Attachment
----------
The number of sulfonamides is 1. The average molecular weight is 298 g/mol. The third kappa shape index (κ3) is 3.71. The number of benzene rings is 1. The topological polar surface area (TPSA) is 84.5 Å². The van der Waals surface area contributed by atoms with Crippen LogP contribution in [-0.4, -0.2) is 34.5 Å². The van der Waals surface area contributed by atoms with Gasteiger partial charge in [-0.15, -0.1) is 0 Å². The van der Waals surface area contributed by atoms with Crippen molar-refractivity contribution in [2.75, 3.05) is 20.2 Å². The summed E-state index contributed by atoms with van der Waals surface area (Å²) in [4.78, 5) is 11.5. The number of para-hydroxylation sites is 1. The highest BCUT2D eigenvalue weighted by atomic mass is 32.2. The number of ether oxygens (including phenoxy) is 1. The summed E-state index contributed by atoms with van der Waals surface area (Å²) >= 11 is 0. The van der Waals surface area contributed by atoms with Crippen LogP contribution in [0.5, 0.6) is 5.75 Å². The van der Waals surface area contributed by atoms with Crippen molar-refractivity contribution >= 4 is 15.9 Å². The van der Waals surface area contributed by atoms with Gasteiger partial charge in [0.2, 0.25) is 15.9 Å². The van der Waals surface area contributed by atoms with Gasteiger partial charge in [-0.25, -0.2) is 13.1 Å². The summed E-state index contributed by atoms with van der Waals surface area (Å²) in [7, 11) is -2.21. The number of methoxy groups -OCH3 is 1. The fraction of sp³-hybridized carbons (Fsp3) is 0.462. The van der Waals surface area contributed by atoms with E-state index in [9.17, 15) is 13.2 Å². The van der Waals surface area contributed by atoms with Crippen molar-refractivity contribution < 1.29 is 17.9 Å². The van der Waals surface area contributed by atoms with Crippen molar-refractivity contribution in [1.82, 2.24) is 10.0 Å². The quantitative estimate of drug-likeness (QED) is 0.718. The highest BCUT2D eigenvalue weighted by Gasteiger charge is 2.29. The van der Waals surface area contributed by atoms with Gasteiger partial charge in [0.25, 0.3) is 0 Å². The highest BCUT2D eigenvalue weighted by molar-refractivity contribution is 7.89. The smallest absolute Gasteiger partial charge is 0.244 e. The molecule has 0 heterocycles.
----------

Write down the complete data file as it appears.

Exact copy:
The number of sulfonamides is 1. The average molecular weight is 298 g/mol. The third kappa shape index (κ3) is 3.71. The number of benzene rings is 1. The topological polar surface area (TPSA) is 84.5 Å². The van der Waals surface area contributed by atoms with Crippen LogP contribution in [-0.4, -0.2) is 34.5 Å². The van der Waals surface area contributed by atoms with Gasteiger partial charge in [-0.15, -0.1) is 0 Å². The van der Waals surface area contributed by atoms with Crippen molar-refractivity contribution in [2.75, 3.05) is 20.2 Å². The summed E-state index contributed by atoms with van der Waals surface area (Å²) in [4.78, 5) is 11.5. The number of para-hydroxylation sites is 1. The highest BCUT2D eigenvalue weighted by atomic mass is 32.2. The number of ether oxygens (including phenoxy) is 1. The summed E-state index contributed by atoms with van der Waals surface area (Å²) >= 11 is 0. The van der Waals surface area contributed by atoms with Crippen LogP contribution in [0.5, 0.6) is 5.75 Å². The van der Waals surface area contributed by atoms with Crippen molar-refractivity contribution >= 4 is 15.9 Å². The van der Waals surface area contributed by atoms with Gasteiger partial charge in [0.2, 0.25) is 15.9 Å². The van der Waals surface area contributed by atoms with Gasteiger partial charge in [-0.25, -0.2) is 13.1 Å². The summed E-state index contributed by atoms with van der Waals surface area (Å²) in [7, 11) is -2.21. The number of methoxy groups -OCH3 is 1. The fraction of sp³-hybridized carbons (Fsp3) is 0.462. The van der Waals surface area contributed by atoms with E-state index in [9.17, 15) is 13.2 Å². The van der Waals surface area contributed by atoms with Crippen molar-refractivity contribution < 1.29 is 17.9 Å². The van der Waals surface area contributed by atoms with Crippen molar-refractivity contribution in [1.82, 2.24) is 10.0 Å². The quantitative estimate of drug-likeness (QED) is 0.718. The highest BCUT2D eigenvalue weighted by Gasteiger charge is 2.29. The van der Waals surface area contributed by atoms with Gasteiger partial charge in [0.25, 0.3) is 0 Å². The highest BCUT2D eigenvalue weighted by molar-refractivity contribution is 7.89. The smallest absolute Gasteiger partial charge is 0.244 e. The molecule has 0 heterocycles.